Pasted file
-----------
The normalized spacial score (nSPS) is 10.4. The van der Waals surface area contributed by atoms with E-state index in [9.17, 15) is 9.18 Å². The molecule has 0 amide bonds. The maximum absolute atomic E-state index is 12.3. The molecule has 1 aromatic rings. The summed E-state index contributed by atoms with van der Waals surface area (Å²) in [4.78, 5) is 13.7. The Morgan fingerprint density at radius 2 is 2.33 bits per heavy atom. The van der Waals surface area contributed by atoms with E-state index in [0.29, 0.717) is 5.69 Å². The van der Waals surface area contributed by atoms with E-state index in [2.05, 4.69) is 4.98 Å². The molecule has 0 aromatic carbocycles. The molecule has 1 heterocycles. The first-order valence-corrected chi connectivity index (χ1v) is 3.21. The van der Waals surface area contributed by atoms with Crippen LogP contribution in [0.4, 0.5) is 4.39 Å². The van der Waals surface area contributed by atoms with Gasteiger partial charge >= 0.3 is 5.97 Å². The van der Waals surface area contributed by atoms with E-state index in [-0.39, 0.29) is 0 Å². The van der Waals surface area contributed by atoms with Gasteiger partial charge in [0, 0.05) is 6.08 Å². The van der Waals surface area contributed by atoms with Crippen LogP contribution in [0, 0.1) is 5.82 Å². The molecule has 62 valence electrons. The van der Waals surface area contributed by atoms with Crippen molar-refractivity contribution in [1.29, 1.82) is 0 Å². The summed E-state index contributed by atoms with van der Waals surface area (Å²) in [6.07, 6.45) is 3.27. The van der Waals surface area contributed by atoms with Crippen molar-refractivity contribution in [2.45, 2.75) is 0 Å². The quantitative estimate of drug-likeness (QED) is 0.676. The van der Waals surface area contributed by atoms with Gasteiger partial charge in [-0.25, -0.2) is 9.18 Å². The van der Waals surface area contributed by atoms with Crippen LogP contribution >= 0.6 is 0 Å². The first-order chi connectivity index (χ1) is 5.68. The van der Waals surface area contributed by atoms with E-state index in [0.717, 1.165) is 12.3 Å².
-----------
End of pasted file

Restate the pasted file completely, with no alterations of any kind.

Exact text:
The normalized spacial score (nSPS) is 10.4. The van der Waals surface area contributed by atoms with E-state index in [9.17, 15) is 9.18 Å². The molecule has 0 amide bonds. The maximum absolute atomic E-state index is 12.3. The molecule has 1 aromatic rings. The summed E-state index contributed by atoms with van der Waals surface area (Å²) in [4.78, 5) is 13.7. The Morgan fingerprint density at radius 2 is 2.33 bits per heavy atom. The van der Waals surface area contributed by atoms with E-state index in [0.29, 0.717) is 5.69 Å². The van der Waals surface area contributed by atoms with E-state index in [2.05, 4.69) is 4.98 Å². The molecule has 0 aromatic carbocycles. The molecule has 1 heterocycles. The first-order valence-corrected chi connectivity index (χ1v) is 3.21. The van der Waals surface area contributed by atoms with Crippen LogP contribution in [0.4, 0.5) is 4.39 Å². The van der Waals surface area contributed by atoms with Gasteiger partial charge >= 0.3 is 5.97 Å². The van der Waals surface area contributed by atoms with E-state index in [-0.39, 0.29) is 0 Å². The van der Waals surface area contributed by atoms with Gasteiger partial charge in [0, 0.05) is 6.08 Å². The van der Waals surface area contributed by atoms with Crippen LogP contribution in [0, 0.1) is 5.82 Å². The molecule has 62 valence electrons. The van der Waals surface area contributed by atoms with Crippen molar-refractivity contribution in [1.29, 1.82) is 0 Å². The summed E-state index contributed by atoms with van der Waals surface area (Å²) in [6.07, 6.45) is 3.27. The van der Waals surface area contributed by atoms with Crippen molar-refractivity contribution in [2.45, 2.75) is 0 Å². The quantitative estimate of drug-likeness (QED) is 0.676. The van der Waals surface area contributed by atoms with Gasteiger partial charge in [-0.25, -0.2) is 9.18 Å². The van der Waals surface area contributed by atoms with Crippen LogP contribution >= 0.6 is 0 Å². The first-order chi connectivity index (χ1) is 5.68. The van der Waals surface area contributed by atoms with E-state index in [0.717, 1.165) is 12.3 Å².